Figure 1: (a) Adenocarcinoma showing glandular pattern. (toluidine blue stain ×400). (b) Squamous cell carcinoma showing dirty necrotic background and keratinisation. (toluidine blue stain ×200) (c) Small cell carcinoma showing small/medium sized cells with coarse chromatin and molding of nucleus. Moulding marked by arrow (toluidine blue stain ×200) (d) Metastatic renal cell carcinoma showing clusters and singly dispersed cells with vesicular nucleus and prominent nucleoli. (toluidine blue stain ×400)

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A satisfactory agreement was achieved in differentiating the cancer subtypes. There was 100% agreement between morphological diagnosis in ROSE and final cytology. Where ever cell block preparations were available (18 cases), a limited immunohistochemical panel comprising p40 and TTF-1 was used to subcategorize nonsmall cell carcinoma as adenocarcinoma [Figure 2]a or squamous cell carcinoma [Figure 2]b. A panel of CK, synaptophysin, and chromogranin was used in cases of small cell carcinoma.
Figure 2: (a) Cell block preparation showing adenocarcinoma (H and E ×200), positive for TTF-1 and negative for p40 (IHC ×200). (b) Cell block preparation showing squamous cell carcinoma (H and E ×200), positive for p40 and negative for TTF-1 (IHC ×200)

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   Discussion Top

At present, different modalities are available to procure samples from suspicious lung lesions. The choice of a particular modality for sampling a lesion is based on the size and location of the lesion.[5] CT-guided FNA is a minimally invasive method for diagnosing lung lesions, especially the peripheral ones. When compared to other modalities it produces only minimum discomfort to the patient. Complications are rare and include hemoptysis and pneumothorax, which are usually self-limiting. However, it is time consuming in terms of patient positioning and localization.

The main limitation of FNAC diagnosis is inadequate samples. Inadequate sampling results in delay in diagnosis and the need to repeat procedure increasing patient anxiety. Onsite evaluation can assess the adequacy of smears at the time of the procedure so that if the sample is inadequate procedure can be repeated in the same sitting and adequacy of sample can be ensured. The presence of a pathologist can even ensure a diagnosis within minutes.

ROSE is a simple technique which is underutilized in the Indian scenario. This is mainly because of shortage of staff and lack of awareness of the potential of this simple technique. Studies have demonstrated that ROSE can allow reduction of the number of needle punctures, reduction in complication rates, lowering procedure time and costs, and most importantly improving the diagnostic yield.[6]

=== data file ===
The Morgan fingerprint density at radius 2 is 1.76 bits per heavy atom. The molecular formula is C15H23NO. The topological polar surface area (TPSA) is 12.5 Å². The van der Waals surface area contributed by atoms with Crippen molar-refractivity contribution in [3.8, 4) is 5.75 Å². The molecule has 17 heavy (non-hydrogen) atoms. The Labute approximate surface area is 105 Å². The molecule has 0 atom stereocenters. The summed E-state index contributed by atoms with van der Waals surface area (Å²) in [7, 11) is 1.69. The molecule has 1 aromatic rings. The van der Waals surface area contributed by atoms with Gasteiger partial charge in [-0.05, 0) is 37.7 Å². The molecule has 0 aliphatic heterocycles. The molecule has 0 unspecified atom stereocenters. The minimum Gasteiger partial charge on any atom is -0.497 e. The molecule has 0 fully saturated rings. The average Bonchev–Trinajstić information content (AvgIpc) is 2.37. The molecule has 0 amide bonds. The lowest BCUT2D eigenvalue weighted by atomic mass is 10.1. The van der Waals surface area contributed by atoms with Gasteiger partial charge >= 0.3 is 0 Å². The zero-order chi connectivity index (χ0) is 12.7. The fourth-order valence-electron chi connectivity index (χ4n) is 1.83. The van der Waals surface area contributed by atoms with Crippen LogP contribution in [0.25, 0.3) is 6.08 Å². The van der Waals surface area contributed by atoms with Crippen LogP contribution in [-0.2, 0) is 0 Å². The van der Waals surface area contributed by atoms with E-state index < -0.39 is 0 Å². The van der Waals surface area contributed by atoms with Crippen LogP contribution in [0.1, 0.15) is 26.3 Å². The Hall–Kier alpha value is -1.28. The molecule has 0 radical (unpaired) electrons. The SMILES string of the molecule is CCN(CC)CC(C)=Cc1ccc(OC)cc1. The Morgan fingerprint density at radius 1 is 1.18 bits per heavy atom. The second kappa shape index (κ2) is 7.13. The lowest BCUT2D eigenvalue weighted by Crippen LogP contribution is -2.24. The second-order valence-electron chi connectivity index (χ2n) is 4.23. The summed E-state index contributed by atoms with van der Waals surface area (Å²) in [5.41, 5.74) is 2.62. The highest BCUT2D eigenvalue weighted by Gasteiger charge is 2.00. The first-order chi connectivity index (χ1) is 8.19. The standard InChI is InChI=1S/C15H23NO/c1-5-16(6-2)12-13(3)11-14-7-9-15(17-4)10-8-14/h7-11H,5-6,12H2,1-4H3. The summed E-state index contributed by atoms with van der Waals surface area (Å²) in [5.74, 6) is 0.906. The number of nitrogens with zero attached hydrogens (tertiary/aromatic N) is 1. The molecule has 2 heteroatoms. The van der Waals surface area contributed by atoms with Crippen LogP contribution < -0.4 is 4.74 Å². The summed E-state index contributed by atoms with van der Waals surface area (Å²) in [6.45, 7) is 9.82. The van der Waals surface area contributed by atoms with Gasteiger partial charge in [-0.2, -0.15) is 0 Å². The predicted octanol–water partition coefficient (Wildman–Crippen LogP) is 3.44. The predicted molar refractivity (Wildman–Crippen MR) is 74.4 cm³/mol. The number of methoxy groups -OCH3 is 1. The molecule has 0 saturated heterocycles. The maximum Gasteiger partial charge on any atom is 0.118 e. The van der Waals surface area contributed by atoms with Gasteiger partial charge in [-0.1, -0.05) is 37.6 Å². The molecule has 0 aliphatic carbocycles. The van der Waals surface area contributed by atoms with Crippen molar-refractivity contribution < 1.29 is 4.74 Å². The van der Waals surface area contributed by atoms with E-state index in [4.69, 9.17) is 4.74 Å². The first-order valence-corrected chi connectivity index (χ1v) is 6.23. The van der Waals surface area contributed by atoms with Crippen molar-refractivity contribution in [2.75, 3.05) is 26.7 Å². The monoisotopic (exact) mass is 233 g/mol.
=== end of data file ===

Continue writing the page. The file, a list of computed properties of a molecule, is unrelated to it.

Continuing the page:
Availability of cytopathologist for onsite evaluation may not be feasible always. An alternative is to train pulmonologist/radiologist/cytotechnicians to assess adequacy. Bonifazi et al. reported an 81% overall agreement between pulmonologist and cytopathologist in the evaluation of ROSE when ROSE was performed by a pulmonologist after a 3-month training in cytopathology.[7]

Furthermore, ROSE can be limited to cases where technical difficulty is anticipated in procuring samples so that in a single procedure itself adequacy of samples can be ensured. Moreover, in centers where due to shortage of staff ROSE could not be routinely employed, it should at least be mandatory in cases where the procedure is being repeated.

There is also the need to educate all concerned personnel regarding the utility of ROSE. Though the application of ROSE may seem time consuming initially in the long run it saves time of clinicians, pathologists, and technicians by avoiding the need to repeat procedure. It also prevents delay in starting the treatment.

This study, similar to previous studies, concludes that CT-guided FNAC is an accurate and safe method with high sensitivity and specificity for the diagnosis of pulmonary nodules.[8],[9],[10],[11] ROSE can subclassify the morphological type of bronchogenic carcinoma in a majority of cases.[12] The use of ROSE helps in ensuring the adequacy of sample, minimize the number of passes required, and thereby minimize complications such as pneumothorax.[13]

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Conflicts of interest

There are no conflicts of interest.

   References Top

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Correspondence Address:
Dr. K R Anila
Department of Pathology, Regional Cancer Centre, Thiruvananthapuram - 695 011, Kerala
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Source of Support: None, Conflict of Interest: None

DOI: 10.4103/JOC.JOC_134_17